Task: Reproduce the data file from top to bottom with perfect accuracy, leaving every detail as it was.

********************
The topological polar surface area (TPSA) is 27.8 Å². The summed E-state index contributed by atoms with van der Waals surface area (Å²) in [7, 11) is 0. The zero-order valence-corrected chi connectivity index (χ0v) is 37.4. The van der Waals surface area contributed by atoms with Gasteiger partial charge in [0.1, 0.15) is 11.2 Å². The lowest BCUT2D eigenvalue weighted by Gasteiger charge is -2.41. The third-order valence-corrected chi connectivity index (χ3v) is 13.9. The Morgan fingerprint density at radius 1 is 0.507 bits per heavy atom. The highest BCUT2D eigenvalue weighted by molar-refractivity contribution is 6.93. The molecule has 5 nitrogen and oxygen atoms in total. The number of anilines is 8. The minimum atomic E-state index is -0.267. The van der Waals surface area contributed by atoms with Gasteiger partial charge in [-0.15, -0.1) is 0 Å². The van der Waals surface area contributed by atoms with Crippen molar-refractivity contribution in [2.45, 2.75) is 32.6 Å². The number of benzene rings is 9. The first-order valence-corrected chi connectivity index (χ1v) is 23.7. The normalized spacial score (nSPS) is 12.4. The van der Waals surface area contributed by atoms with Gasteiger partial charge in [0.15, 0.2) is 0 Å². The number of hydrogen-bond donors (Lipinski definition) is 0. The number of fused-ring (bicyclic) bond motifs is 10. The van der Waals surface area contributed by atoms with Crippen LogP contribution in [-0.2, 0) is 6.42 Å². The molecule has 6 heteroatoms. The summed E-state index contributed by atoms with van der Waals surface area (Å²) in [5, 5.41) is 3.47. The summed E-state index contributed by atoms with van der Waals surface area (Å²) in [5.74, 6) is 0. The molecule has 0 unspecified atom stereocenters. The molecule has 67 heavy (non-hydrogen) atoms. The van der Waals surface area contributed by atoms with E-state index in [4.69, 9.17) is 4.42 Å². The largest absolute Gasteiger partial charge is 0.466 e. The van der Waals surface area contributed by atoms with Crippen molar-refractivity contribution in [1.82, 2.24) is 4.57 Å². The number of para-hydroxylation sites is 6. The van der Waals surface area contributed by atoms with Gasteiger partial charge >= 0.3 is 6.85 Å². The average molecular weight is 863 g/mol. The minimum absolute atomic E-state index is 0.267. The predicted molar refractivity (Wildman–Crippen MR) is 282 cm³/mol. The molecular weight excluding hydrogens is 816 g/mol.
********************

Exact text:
The topological polar surface area (TPSA) is 27.8 Å². The summed E-state index contributed by atoms with van der Waals surface area (Å²) in [7, 11) is 0. The zero-order valence-corrected chi connectivity index (χ0v) is 37.4. The van der Waals surface area contributed by atoms with Gasteiger partial charge in [0.1, 0.15) is 11.2 Å². The lowest BCUT2D eigenvalue weighted by Gasteiger charge is -2.41. The third-order valence-corrected chi connectivity index (χ3v) is 13.9. The Morgan fingerprint density at radius 1 is 0.507 bits per heavy atom. The highest BCUT2D eigenvalue weighted by molar-refractivity contribution is 6.93. The molecule has 5 nitrogen and oxygen atoms in total. The number of anilines is 8. The minimum atomic E-state index is -0.267. The van der Waals surface area contributed by atoms with Gasteiger partial charge in [-0.15, -0.1) is 0 Å². The van der Waals surface area contributed by atoms with Crippen molar-refractivity contribution in [2.45, 2.75) is 32.6 Å². The number of benzene rings is 9. The first-order valence-corrected chi connectivity index (χ1v) is 23.7. The normalized spacial score (nSPS) is 12.4. The van der Waals surface area contributed by atoms with Gasteiger partial charge in [0.15, 0.2) is 0 Å². The number of hydrogen-bond donors (Lipinski definition) is 0. The number of fused-ring (bicyclic) bond motifs is 10. The van der Waals surface area contributed by atoms with Crippen LogP contribution in [-0.2, 0) is 6.42 Å². The molecule has 6 heteroatoms. The summed E-state index contributed by atoms with van der Waals surface area (Å²) in [5, 5.41) is 3.47. The summed E-state index contributed by atoms with van der Waals surface area (Å²) in [5.74, 6) is 0. The molecule has 0 unspecified atom stereocenters. The molecule has 67 heavy (non-hydrogen) atoms. The van der Waals surface area contributed by atoms with E-state index in [4.69, 9.17) is 4.42 Å². The largest absolute Gasteiger partial charge is 0.466 e. The van der Waals surface area contributed by atoms with Crippen molar-refractivity contribution in [1.82, 2.24) is 4.57 Å². The number of para-hydroxylation sites is 6. The van der Waals surface area contributed by atoms with Gasteiger partial charge >= 0.3 is 6.85 Å². The average molecular weight is 863 g/mol. The minimum absolute atomic E-state index is 0.267. The predicted molar refractivity (Wildman–Crippen MR) is 282 cm³/mol. The molecular weight excluding hydrogens is 816 g/mol.